The 700-level seminar courses offer opportunities for intensive and specialized scholarly and critical study on a broad range of specific literary and linguistic topics; three seminars are required of all students in the program.
Additional elective courses are available in literature, language, and writing.
All students are required to submit a graduate portfolio.
During the last quarter in the program, a candidate for a degree must submit a portfolio that includes a cover essay, and an independent paper. Every Candidate must pass the graduate portfolio in order to receive a degree.
Details concerning the portfolio are available from the Department of English Language and Literatures.
Students who elect the thesis option or the creative writing thesis option are required to enroll for 8 quarter hours of credit under ENG 799 and prepare a thesis or, in the case of creative writing students, a work of imaginative literature, under the supervision of an advisor approved by the director of graduate studies in English. This thesis will be read and approved by the candidates committee, which will be chaired by the candidates thesis advisor.
Certificate Programs in English
Wright State University offers graduate certificate programs in professional writing, technical writing, Teaching English to Speakers of Other Languages (TESOL), and Teaching English as a Foreign Language (TEFL). For more information about these certificates, contact the Department of English Language and Literatures, or visit http://cola.wright.edu/Dept/ENG/
Graduate Validation in TESOL
For information about the endorsement in TESOL, which enables the recipient to teach English as a second language to students in grades for which the candidate already holds or plans to earn a state of Ohio teaching licensure, students should contact the director of TESOL, the College of Education and Human Services, or visit http://cola.wright.edu/Dept/ENG/tesol/
A reading knowledge of a modern foreign language is not required of any student but is strongly recommended for students contemplating additional graduate work at the doctoral level. An adequate reading knowledge can be demonstrated either by course work or an examination that certifies competence at the third year level.
Peter S. Bracher (Emeritus), Victorian literature, English novel
Richard H. Bullock, director of writing programs
Norman R. Cary (Emeritus), world literature in English, non-Western literature
Robert M. Correale (Emeritus), Chaucer, Middle English literature
John F. Fleischauer (Emeritus), Renaissance literature, classical rhetoric
James R. Guthrie, American literature
O. Elizabeth Harden (Emerita), English romantic literature, English novel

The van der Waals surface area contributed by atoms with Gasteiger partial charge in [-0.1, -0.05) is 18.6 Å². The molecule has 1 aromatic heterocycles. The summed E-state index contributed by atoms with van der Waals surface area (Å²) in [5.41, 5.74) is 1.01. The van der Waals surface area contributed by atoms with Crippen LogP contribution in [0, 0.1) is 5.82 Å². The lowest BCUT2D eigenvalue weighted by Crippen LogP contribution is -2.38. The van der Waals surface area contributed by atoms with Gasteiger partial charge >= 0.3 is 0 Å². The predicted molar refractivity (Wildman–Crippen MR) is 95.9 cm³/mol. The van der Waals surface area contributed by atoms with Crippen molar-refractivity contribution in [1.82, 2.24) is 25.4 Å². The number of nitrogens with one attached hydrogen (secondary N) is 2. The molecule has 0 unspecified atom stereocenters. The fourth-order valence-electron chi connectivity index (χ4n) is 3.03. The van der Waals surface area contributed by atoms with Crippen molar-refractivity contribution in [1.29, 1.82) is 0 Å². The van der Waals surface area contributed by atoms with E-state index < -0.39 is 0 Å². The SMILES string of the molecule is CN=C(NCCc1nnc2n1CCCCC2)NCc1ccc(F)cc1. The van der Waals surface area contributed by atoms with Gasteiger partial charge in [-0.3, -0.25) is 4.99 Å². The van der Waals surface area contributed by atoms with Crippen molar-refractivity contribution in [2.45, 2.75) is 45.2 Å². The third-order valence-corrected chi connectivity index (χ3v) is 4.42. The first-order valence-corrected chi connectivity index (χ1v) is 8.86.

Lillie P. Howard, African American literature, eighteenth-century novel, Jane Austen
James M. Hughes (Emeritus), American literature, American studies, popular culture
Lawrence E. Hussman (Emeritus), American literature, naturalism
Joe Law, composition and rhetorical theory, Victorian literature
Martin Maner, eighteenth-century English literature
Barry Milligan, nineteenth-century British literature, Romantic literature
Gary B. Pacernick, creative writing, modern poetry
Mary Beth Pringle, modern novel; womens literary studies; professional, business, and technical writing
Martha C. Sammons, technical writing, fantasy literature
Donald R. Swanson (Emeritus), nineteenth- and twentieth-century English literature, English novel
Thomas R. Whissen (Emeritus), modern British literature, comparative literature, English novel
Angela Beumer Johnson, English education, integrated language arts
Cecile W. Cary (Emerita), Shakespeare, Renaissance studies
Deborah Crusan, Director of ESL, TESOL, ESL, assessment, applied linguistics
Chris Hall, ESL composition, computers and writing
Lynette L. Jones, African American literature, American literature, women writers
Henry S. Limouze (chair), Milton, seventeenth-century literature, linguistics
Carol S. Loranger, Director of Graduate Studies in English, twentieth-century American literature, critical theory
Marguerite G. MacDonald, Director of TESOL
Nancy Mack, English education, writing theory
Annette Oxindine, twentieth-century British literature, feminist criticism
David Seitz, composition studies, rhetorical theory
Alpana Sharma, postcolonial literature and theory, feminist literature and theory, critical theory, U.S. multi-ethnic literature
Heidi J. Breuer, Medieval literature, Arthurian literature, women in literature
Erin Flanagan, Creative Writing
John Haught, TESOL, education
Alex Macleod, Shakespeare, sixteenth-century literature, early modern drama
Financial AssistanceThe Department of English Language and Literatures awards a limited number of graduate assistantships annually to qualified students. Assistants are usually assigned teaching responsibilities. Assistantships may be renewed for a second year, and assistants can complete the requirements for a degree in two academic years.
International students who wish to apply for teaching assistantships must demonstrate near-native proficiency in English by scoring 600 on TOEFL and 300 (old test) or 60 (new test) on the Test of Spoken English.
Course of StudyProgram of Study: Concentration in Literature